CV NEWS FEED // A new study shows that synthetic plastics may have benefits for the environment and for wildlife.
The first of four papers from the libertarian Competitive Enterprise Institute (CEI) reports that the study found positive effects in synthetic plastics reducing the far more voluminous and costly tonnage of alternative materials that poaching, pollution, and production dumps on the planet for both traditional and renewable forms of energy to work.
“Many people recognize plastics make life easier and more convenient, but fewer consider the positive effects plastics have on the environment, both regarding resource use and for wildlife,” said study author Angela Logomasini, a senior fellow at CEI. “Unfortunately, these realities are often left out of debates about plastics’ effects on the environment, and resulting policy unproductively focuses on bans and regulations that would ultimately undermine environmental goals.”
Made from fossil fuel byproducts in the oil and gas industries, plastics have come to be used widely throughout the world as alternatives to traditional materials, and have only recently come under fire from progressives who wish to eliminate them as polluters of the planet.
But according to the CEI study, despite the bad reputation of synthetic plastics in comparison to natural plastics made from polymers, synthetic plastics actually reduce trash pollution because alternative materials would take up even more space on the planet and exploit more of the ecosystem to make renewable energy work.
“Clearly, plastics play an important role in conserving energy and water and reducing other environmental impacts when compared to alternatives. Life cycle studies consistently reveal such realities—information that has long been conveyed in plastics’ affordable prices,” the study declares.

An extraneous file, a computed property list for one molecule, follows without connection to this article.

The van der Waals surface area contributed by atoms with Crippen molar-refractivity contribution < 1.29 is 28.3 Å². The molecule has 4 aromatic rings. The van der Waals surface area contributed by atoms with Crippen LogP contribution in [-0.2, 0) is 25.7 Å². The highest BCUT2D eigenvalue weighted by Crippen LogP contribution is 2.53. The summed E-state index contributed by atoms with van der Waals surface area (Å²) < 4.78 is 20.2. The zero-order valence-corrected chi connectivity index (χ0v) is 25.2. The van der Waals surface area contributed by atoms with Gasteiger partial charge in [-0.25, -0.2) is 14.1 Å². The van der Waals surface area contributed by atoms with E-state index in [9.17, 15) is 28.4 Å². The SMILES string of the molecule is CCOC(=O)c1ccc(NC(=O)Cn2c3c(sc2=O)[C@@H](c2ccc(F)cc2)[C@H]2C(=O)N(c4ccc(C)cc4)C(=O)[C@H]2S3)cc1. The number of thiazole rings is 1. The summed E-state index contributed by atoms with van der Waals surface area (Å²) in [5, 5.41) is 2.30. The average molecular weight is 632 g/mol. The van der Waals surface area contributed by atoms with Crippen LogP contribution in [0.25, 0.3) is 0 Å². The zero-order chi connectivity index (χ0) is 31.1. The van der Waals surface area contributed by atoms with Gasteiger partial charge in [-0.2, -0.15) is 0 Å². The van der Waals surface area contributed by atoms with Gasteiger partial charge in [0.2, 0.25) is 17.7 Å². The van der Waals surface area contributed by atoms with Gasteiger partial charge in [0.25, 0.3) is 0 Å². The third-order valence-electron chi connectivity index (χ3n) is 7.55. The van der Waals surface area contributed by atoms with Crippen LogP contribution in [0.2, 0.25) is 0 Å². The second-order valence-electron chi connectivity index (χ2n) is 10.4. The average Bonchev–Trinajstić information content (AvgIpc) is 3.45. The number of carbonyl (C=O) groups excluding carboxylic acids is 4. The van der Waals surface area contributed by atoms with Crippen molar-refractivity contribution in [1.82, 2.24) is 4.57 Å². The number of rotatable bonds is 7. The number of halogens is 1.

The study also points out that synthetic plastics have replaced tools and items once harvested through wildlife poaching and made from the animal byproducts of endangered species.
“While some people remain critical of plastics because of environmental concerns, Bakelite and other plastics likely saved many species from endangerment or outright extinction. No longer would demand for myriad products depend on harvesting horns or shells from elephants, rhinoceroses, tortoises, and other animals,” the study states.
As part of the ongoing Green New Deal push to replace fossil fuels with renewable energy, the study notes that congressional Democrats have introduced two bills aimed at eliminating America’s dependence on plastics: the Break-Free from Plastics Act (H.R. 2238, S. 984), sponsored by Rep. Alan Lowenthal (D-CA) and Sen. Jeff Merkley (D-OR), and the Climate Leadership and Environmental Action for our Nation’s Future, or CLEAN Future, Act (H.R. 1512), sponsored by Rep. Frank Pallone (D-NJ).
Before synthetic plastics, everything from machine parts to the common comb had to be harvested from metals, rocks, trees, and animal parts that the study observes relied on exploiting the environment and wildlife in a more destructive and far-reaching way.
The study credits Alexander Parkes, an inventor, with producing the world’s first plastic in 1862 using cellulose from plants.